Animals of the Arctic
The Arctic Hare
This species of hare can be found in the extreme temperature regions of the North Pole. They have thick coats of white fur which helps them survive well in arctic regions with their camouflaging qualities. In spring, their fur becomes grey, allowing them to adapt to the environment in the best way to avoid predators. They are social animals who travel in groups that can reach up to one hundred hares, and usually huddle together for warmth. They generally survive on woody plants and roots.
The Long Tusked Walrus
These walruses live within the Arctic Circle in groups that can have thousands of members. Both males and females have long, solid, strong tusks that can grow up to a meter in length and are used to break apart solid ice blocks from the water below and clear snow whilst traveling. They have the ability to slow their own heartbeats during the harsh winter season in order to promote survival.
These almost mythical sea creatures are known for their unicorn-like horns, or tusks, which they use to fight other narwhals, attract mates and communicate. Their horns can grow up to ten feet long, and protrude from a singular canine tooth. They can be found in the Arctic waters around Russia, Greenland, and Canada. They are closely related to Beluga Whales.
Scientists recently proclaimed that a 400-year-old Greenland Shark is the longest-living vertebrate on the planet. These elusive, gigantic creatures love the cold water and have been known to dwell in depths of over 7,000 feet. They are some of the least dangerous sharks to humans - there has only ever been one report of an attack of a human in history, in 1859.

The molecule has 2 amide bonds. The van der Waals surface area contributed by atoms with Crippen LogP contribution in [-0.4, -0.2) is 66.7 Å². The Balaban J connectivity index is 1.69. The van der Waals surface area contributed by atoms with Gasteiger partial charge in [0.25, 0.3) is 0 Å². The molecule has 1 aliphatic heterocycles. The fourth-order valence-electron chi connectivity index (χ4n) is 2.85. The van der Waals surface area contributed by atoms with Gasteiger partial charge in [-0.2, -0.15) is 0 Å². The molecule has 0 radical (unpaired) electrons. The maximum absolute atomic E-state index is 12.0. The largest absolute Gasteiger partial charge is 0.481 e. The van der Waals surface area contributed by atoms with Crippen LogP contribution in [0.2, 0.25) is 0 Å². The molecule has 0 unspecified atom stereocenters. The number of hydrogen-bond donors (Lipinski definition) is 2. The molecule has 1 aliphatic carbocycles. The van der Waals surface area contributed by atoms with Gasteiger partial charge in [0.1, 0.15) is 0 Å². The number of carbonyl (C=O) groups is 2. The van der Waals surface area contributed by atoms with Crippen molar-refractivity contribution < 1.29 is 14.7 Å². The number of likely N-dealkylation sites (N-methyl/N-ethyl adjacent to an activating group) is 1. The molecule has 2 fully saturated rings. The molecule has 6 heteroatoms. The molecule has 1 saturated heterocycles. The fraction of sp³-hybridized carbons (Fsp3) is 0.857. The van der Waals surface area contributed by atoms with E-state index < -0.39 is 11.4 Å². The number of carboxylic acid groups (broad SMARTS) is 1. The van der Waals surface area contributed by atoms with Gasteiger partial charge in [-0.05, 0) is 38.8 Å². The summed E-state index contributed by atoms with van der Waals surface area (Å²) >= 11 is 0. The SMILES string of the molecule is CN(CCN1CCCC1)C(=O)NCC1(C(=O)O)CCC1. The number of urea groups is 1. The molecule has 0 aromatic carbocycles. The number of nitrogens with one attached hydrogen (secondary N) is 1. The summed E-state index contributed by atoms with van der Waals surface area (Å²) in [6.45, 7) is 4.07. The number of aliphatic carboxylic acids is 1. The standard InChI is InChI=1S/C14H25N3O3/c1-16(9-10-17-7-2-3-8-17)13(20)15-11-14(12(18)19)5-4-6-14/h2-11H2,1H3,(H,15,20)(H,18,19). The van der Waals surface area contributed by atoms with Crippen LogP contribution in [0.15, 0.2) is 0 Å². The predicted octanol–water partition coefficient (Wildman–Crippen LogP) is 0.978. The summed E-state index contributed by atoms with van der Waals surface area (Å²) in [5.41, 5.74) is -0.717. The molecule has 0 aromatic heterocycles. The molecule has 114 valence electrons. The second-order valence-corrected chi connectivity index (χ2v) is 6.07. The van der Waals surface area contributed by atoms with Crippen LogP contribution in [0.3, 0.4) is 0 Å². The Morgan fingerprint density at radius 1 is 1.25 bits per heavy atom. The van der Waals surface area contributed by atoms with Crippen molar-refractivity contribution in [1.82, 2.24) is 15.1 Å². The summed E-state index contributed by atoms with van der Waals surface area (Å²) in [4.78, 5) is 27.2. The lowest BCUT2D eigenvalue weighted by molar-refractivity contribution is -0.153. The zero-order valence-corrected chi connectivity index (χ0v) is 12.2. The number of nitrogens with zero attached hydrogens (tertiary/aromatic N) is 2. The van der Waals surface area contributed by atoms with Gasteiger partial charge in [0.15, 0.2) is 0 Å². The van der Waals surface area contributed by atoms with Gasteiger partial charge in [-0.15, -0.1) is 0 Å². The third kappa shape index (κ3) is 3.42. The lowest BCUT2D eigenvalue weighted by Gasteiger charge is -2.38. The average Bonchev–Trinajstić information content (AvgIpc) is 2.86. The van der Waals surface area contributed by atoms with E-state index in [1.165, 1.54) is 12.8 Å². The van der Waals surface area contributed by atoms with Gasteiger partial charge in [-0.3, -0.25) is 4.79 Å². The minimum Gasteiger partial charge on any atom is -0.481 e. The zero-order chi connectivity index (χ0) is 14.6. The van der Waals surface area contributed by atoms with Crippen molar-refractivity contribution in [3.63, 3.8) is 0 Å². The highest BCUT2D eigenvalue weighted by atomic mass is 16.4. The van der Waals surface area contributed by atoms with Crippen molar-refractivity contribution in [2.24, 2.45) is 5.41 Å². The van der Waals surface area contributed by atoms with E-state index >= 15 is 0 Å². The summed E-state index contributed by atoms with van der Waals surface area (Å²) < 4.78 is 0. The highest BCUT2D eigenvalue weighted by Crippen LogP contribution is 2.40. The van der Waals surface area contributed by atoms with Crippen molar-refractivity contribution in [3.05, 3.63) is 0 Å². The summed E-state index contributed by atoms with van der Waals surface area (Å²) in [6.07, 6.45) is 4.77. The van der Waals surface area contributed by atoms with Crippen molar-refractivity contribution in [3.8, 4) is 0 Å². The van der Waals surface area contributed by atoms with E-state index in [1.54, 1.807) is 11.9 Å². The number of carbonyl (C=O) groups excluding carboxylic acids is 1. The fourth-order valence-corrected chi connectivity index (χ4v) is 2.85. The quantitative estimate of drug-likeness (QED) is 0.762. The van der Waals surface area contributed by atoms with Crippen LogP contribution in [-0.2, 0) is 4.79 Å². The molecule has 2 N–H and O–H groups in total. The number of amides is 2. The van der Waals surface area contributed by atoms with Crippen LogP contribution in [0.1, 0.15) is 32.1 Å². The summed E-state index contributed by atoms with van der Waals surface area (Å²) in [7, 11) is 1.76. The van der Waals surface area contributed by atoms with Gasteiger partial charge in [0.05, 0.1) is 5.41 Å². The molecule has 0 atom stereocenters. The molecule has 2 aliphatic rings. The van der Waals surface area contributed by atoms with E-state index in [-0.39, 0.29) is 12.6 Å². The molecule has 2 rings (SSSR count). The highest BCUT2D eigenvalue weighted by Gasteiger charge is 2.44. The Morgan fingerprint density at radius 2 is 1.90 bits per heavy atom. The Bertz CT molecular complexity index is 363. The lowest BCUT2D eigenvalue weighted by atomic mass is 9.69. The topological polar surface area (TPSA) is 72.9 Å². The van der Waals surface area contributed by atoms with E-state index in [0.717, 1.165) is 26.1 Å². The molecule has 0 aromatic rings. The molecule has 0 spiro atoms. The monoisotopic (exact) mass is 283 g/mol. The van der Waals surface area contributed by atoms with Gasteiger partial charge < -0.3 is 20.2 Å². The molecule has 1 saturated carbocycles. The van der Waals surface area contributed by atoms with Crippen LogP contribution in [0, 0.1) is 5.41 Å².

The Arctic Fox
Like the closely related Arctic Hare, the fox’s thick coat is white and fluffy during the snowiest winter months and darkens to brown to promote camouflage during the (relatively) warmer months. These creatures are monogamous and form “families,” raising cubs and traveling together. They are extremely adaptable creatures, surviving on an extremely varied diet of everything from seaweed to berries to small animals.
The Snowy Owl
This gorgeous, bright-white owl is native to the Arctic region. They are very large birds with smooth heads and no ear-tufts, unlike most owls. Some are dappled with shades of grey and brown, and all have bright yellow eyes. They generally stay close to the ground, only flying very small distances. Males and females tend to raise their young together.